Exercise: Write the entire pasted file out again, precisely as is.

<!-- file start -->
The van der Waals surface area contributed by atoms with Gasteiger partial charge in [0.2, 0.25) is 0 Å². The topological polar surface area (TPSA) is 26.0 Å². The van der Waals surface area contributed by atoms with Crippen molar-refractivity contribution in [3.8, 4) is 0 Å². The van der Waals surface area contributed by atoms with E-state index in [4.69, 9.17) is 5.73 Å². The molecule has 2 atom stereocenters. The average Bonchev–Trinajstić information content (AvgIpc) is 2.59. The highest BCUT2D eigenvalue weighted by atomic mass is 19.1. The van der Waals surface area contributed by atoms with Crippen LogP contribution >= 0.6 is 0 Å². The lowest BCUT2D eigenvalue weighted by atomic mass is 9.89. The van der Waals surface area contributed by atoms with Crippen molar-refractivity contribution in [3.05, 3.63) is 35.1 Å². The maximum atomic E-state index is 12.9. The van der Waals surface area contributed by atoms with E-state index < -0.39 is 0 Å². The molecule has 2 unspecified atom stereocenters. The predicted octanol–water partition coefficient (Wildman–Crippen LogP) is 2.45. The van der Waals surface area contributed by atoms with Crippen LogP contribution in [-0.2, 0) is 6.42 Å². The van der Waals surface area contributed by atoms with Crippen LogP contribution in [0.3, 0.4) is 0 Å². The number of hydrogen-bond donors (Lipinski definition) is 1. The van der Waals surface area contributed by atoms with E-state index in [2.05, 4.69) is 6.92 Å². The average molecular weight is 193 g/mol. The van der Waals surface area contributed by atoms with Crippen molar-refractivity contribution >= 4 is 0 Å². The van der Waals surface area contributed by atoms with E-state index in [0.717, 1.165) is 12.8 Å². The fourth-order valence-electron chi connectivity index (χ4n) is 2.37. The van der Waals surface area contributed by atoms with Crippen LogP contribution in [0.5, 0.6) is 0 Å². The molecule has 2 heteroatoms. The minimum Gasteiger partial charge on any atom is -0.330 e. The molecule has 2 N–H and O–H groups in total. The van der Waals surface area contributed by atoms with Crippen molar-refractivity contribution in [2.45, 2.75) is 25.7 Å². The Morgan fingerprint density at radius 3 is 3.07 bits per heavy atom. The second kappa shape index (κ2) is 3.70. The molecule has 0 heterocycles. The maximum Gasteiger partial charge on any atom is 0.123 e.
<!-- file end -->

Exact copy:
The van der Waals surface area contributed by atoms with Gasteiger partial charge in [0.2, 0.25) is 0 Å². The topological polar surface area (TPSA) is 26.0 Å². The van der Waals surface area contributed by atoms with Crippen molar-refractivity contribution in [3.8, 4) is 0 Å². The van der Waals surface area contributed by atoms with E-state index in [4.69, 9.17) is 5.73 Å². The molecule has 2 atom stereocenters. The average Bonchev–Trinajstić information content (AvgIpc) is 2.59. The highest BCUT2D eigenvalue weighted by atomic mass is 19.1. The van der Waals surface area contributed by atoms with Crippen LogP contribution >= 0.6 is 0 Å². The lowest BCUT2D eigenvalue weighted by atomic mass is 9.89. The van der Waals surface area contributed by atoms with Crippen molar-refractivity contribution in [3.05, 3.63) is 35.1 Å². The maximum atomic E-state index is 12.9. The van der Waals surface area contributed by atoms with E-state index < -0.39 is 0 Å². The molecule has 2 unspecified atom stereocenters. The predicted octanol–water partition coefficient (Wildman–Crippen LogP) is 2.45. The van der Waals surface area contributed by atoms with Crippen LogP contribution in [-0.2, 0) is 6.42 Å². The van der Waals surface area contributed by atoms with Crippen LogP contribution in [0.3, 0.4) is 0 Å². The number of hydrogen-bond donors (Lipinski definition) is 1. The van der Waals surface area contributed by atoms with E-state index in [2.05, 4.69) is 6.92 Å². The average molecular weight is 193 g/mol. The van der Waals surface area contributed by atoms with Crippen molar-refractivity contribution >= 4 is 0 Å². The van der Waals surface area contributed by atoms with E-state index in [0.717, 1.165) is 12.8 Å². The fourth-order valence-electron chi connectivity index (χ4n) is 2.37. The van der Waals surface area contributed by atoms with Crippen LogP contribution in [0.5, 0.6) is 0 Å². The molecule has 2 heteroatoms. The minimum Gasteiger partial charge on any atom is -0.330 e. The molecule has 2 N–H and O–H groups in total. The van der Waals surface area contributed by atoms with Crippen molar-refractivity contribution in [2.45, 2.75) is 25.7 Å². The Morgan fingerprint density at radius 3 is 3.07 bits per heavy atom. The second kappa shape index (κ2) is 3.70. The molecule has 0 heterocycles. The maximum Gasteiger partial charge on any atom is 0.123 e.